So yes, I am still talking about this, and I will keep talking about this as long as I have to.

(But hey, I also have some positive response news to share. I didn't want to lump it in with these garbage responses, so I'm saving it for tomorrow. Stay tuned!)

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25. Talking to RT and Library Journal about That Book

I was going to post this a few days ago, but didn't have time and then Bethany House came out with their gross statement and I decided to save this post for today, so we can end the week on a high note!

When I contacted Bethany House and RWA, I did not contact RT* or Library Journal, even though the book was very favorably reviewed in both places (it was a Top Pick for RT and it got a coveted star from LJ). Not because I didn't want to, but unlike Bethany House and RWA, I have bridges to burn at RT and LJ. (So, full disclosure, I review both for RT and for LJ's sister publication, School Library Journal.) I reached out to people I know and trust at both organizations to seek advice on how best to handle the situation (Should I email the editor-in-chief? The reviews editor? My editor and have her pass it on? etc.)

I got a lot of support and advice, and sat down to craft my emails.  Within an hour of contacting Library Journal I had a response that the person I contacted takes the matter seriously, but key people to the conversation are out of the office, so they need to wait. Totally valid and I look forward to seeing what happens.

While I was still crafting my email to RT, my former editor forwarded me an email that had been sent out to their reviewers who cover Inspirational Romance. It is not an official response from RT, but does show they take the issue seriously and is an example of what you SHOULD do in this situation. With permission, I'm posting it here:

Hi inspirational reviewers,

I wanted to reach out to you because of a 2014 inspirational romance that's been getting a lot of attention. You might've heard, but For Such a Time by Kate Breslin was nominated for two RITA awards and received rave reviews from Library Journal — and from us.

For Such a Time's critical acclaim has been a source of great pain for many in the romance community. For those of you who don't know, the central plot involves a blonde, blue-eyed Jewish woman who falls in love with a Nazi commandant who is in charge of a concentration camp. The heroine's appearance allows her to conceal her ancestry and grow close to the SS officer.

This is problematic on many levels. That the heroine's non-"Jewish" appearance saves her is deeply troubling: it essentially — and somewhat insidiously — valorizes not looking "Jewish" without examining the anti-Semitism inherent in that assessment.

But the most painful: For Such a Time casts a Nazi officer — who's presumably overseen the systematic murder of a number of Jews — as a romantic hero. Even viewing this in the most generous light, granting such a character redemption and a happily-ever-after is — at best — hugely insensitive. This book is set against the monstrous historical backdrop of so many lives being brutally extinguished. We're talking about a time when Jews were fleeing their homes in terror, families were separated, children were murdered and buried in mass graves. Let that sink in for a second.

One of the most moving and wrenching moments of my life was when I went to the Josefov, the historically Jewish district in Prague. In the Pinkasova synagogue, there's an exhibit dedicated to children's drawings from Terezin. Terezin was a camp in the Czech Republic where Jews were held before being sent to their deaths at Auschwitz and Treblinka. The children there, mostly orphans, were given art lessons — they drew their homes, they drew what they imagined Israel to be like, they drew what they saw in their dreams. As you might expect, none of those children ever made it home.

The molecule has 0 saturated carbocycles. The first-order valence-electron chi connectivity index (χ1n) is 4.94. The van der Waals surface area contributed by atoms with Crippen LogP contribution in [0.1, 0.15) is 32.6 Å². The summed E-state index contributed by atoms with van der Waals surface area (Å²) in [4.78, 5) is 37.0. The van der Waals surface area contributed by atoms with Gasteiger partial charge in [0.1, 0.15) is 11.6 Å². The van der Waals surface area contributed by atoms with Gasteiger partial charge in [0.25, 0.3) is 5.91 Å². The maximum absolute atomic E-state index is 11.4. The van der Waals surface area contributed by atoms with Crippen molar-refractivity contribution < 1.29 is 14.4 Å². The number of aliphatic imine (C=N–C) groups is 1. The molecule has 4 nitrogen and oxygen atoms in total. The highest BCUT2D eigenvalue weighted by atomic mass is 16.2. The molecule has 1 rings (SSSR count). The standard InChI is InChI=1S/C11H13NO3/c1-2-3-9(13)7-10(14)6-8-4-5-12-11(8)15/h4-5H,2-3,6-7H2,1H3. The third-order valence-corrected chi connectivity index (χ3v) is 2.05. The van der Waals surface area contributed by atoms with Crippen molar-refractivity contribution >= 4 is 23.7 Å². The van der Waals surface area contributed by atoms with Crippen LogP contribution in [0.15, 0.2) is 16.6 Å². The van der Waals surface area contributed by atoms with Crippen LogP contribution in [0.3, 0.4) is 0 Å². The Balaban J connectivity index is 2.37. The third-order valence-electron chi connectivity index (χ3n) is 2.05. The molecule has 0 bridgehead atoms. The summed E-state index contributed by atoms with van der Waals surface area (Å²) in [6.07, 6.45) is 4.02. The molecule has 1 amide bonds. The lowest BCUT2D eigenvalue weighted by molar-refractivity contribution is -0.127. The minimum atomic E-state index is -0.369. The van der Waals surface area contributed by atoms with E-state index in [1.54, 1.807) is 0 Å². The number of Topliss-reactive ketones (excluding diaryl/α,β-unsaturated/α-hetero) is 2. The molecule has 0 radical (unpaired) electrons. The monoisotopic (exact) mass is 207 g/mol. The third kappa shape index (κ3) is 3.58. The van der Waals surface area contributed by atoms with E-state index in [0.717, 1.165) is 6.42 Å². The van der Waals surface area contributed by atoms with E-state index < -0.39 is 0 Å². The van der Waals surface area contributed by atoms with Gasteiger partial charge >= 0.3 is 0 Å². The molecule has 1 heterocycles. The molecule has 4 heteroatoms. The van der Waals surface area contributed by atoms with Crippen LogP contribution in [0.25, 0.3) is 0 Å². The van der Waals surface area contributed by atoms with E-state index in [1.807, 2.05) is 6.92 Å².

When an author chooses to set a story during World War II, right in the thick of one of the most soul-crushing examples of genocide in human history, she takes on a huge responsibility. As does the publisher who sells and distributes her book. As do the people who read and review it. The reason I'm addressing this with you all is that I believe there is a certain lacuna in the publishing industry, particularly in the inspirational/Christian market. I don't say this pejoratively, but merely as a statement of fact: the Christian fiction market is narrow and insular. Because it is written almost exclusively by and for Christians, it's born out of an inherently limited perspective — one that isn't as finely attuned to the struggles of non-Christians as it could or should be.

It raises the question: What can we, as staff of this magazine, do? What can we offer? Empathy. Sensitivity. A conscious effort to broaden our own perspectives.

We gave For Such a Time a Top Pick review, which can't be undone. I'm not here to censor or wrist-slap your ratings and reviews. But I am asking you to strive for a greater awareness when you read and review, especially where it concerns Christian handling of non-Christian religions, history and identity.

To that end, when you have time, here are two posts about For Such a Time and RWA's decision to honor it, from Sarah Wendell of Smart Bitches and from our own reviewer, Jennifer Rothschild, both of whom are Jewish:

http://sarahwendell.tumblr.com/post/125859299894/letter-to-the-rwa-board-regarding-for-such-a-time
http://www.jenrothschild.com/2015/08/an-open-letter-to-bethany-house-and-rwa.html

It would mean a lot to me if you would read both.

Thanks for your time.

See everyone? That's how you do it! You look at the issue head on and confront it. You don't dismiss the people hurt, you listen to them, and you take steps to do better next time.

Easier said than done, but it makes such a difference.

Such a difference.

It's amazing how a little bit of real compassion and respect can do.

*For those following this story who aren't part of Romancelandia, RT is a big romance magazine (it used to be called Romantic Times) We're not talking about Russian State Media.


Links to Amazon are an affiliate link. You can help support Biblio File by purchasing any item (not just the one linked to!) through these links. Read my full disclosure statement.